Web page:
soldering station repair, bypassing/hardwiring potentiometer for temperature

So, my old soldering station broke down. It's the pot with switch that gave up. After some research I found out it is a common problem with this pot. It's cheap and mechanically bad engineered. After opening up the pot a piece of metal (wich was loose in the first place i could hear rattle around and feel it grinding when turning the temp controp knob) fell out.

So I was thinking to hardwire this soldering station and have it have just one temperature setting just like the cheap single wand irons.

This is the potmeter that is inside.

The middle to pins on the backside are the switch. Two of the three legs are shorted. So my thought was to short the switchpins, and short the 2 pins with the 3th pin.

This way I would have the iron running on the highest temperature setting is that right? I know that I should not keep it running for a long time. It will also just be a backup soldering iron for quick work on bigger beefier cables.

Btw, I'm on the road living the no nomadic life in a van so ordering a new pot is way to much hassle.


Why short it? Why not measure the resistance at your preferred setting, and put a resistor in there?

Max temperature is likely to blacken the tip quickly, and not solder well.

Shorting so I have the max temperature since it will be used once in a while for the quick beefy wires, so high temperature and high wattage needed to get the job done.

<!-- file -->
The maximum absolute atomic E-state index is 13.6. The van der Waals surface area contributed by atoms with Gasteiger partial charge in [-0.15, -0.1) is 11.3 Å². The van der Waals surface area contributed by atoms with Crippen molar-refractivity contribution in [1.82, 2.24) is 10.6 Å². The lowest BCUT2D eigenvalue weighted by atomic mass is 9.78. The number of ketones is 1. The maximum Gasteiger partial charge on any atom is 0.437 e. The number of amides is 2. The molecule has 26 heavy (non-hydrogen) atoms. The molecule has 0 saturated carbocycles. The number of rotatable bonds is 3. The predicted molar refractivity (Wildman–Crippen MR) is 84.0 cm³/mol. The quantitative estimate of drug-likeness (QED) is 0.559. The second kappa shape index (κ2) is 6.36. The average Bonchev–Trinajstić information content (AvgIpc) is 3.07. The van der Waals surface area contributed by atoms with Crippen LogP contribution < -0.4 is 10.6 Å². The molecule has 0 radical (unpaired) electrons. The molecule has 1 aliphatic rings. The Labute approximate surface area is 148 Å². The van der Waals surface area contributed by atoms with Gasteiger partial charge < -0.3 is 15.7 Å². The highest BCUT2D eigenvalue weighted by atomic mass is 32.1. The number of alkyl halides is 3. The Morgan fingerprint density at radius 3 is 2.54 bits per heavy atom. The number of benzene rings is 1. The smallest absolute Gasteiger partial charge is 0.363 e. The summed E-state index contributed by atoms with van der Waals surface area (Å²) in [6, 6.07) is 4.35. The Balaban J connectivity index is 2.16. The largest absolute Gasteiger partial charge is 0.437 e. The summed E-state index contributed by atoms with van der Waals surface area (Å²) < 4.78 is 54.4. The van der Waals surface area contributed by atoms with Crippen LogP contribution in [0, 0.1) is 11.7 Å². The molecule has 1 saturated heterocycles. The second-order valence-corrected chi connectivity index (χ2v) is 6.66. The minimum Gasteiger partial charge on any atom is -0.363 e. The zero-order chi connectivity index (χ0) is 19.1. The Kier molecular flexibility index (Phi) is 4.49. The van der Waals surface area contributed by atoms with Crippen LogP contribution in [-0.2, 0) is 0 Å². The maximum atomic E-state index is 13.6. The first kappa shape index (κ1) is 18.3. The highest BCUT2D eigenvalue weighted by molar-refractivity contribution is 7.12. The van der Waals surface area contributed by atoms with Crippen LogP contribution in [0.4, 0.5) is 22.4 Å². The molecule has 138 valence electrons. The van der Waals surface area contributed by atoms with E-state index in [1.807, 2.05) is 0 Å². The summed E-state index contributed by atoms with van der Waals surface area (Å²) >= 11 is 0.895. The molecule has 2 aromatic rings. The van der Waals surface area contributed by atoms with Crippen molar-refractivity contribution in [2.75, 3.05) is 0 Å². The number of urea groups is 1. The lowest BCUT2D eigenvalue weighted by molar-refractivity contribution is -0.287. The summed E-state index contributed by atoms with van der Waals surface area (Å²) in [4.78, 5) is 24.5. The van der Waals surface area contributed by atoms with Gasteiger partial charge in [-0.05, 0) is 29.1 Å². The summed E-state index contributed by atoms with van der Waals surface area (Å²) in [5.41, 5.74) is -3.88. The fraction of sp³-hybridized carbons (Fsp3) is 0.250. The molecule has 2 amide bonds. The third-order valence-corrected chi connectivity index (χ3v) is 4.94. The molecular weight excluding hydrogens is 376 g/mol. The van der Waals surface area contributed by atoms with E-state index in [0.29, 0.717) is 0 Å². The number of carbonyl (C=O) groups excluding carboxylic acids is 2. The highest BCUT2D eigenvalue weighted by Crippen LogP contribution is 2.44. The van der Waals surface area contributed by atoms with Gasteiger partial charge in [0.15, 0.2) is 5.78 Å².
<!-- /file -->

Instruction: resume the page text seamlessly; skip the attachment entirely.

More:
Secondly, I can not measure the resistance since it is broken.

Install a switch for turning it on and off minimizing "on" time maybe a good idea.

Btw, I'm on the road living the nomadic life in a van so ordering a new pot is way to much hassle.

Look at it. At what physical point do you have it turned normally in use? What percentage of the total resistance is that?

Just saying.

Thank you for thinking along with me I appreciate it.

This one is used for my 2.5mm2 wiring in my van and even thicker lipo battery leads. So it has always been on max temperature. Turn on, tinning, soldering, turn off. Prepare next leads, repeat.

This is the result :slight_smile:

Guess what, I had no idea anymore which plug is used for the 230vac input and which for the soldering iron. :confused:

Bend the four clips at the back of that pot up with small sidecutters,
and remove (or fix) the switch part.

The pot part is near the front of the pot, and stays unaffected.

If you can't fix the switch, mount a separate switch next to the pot.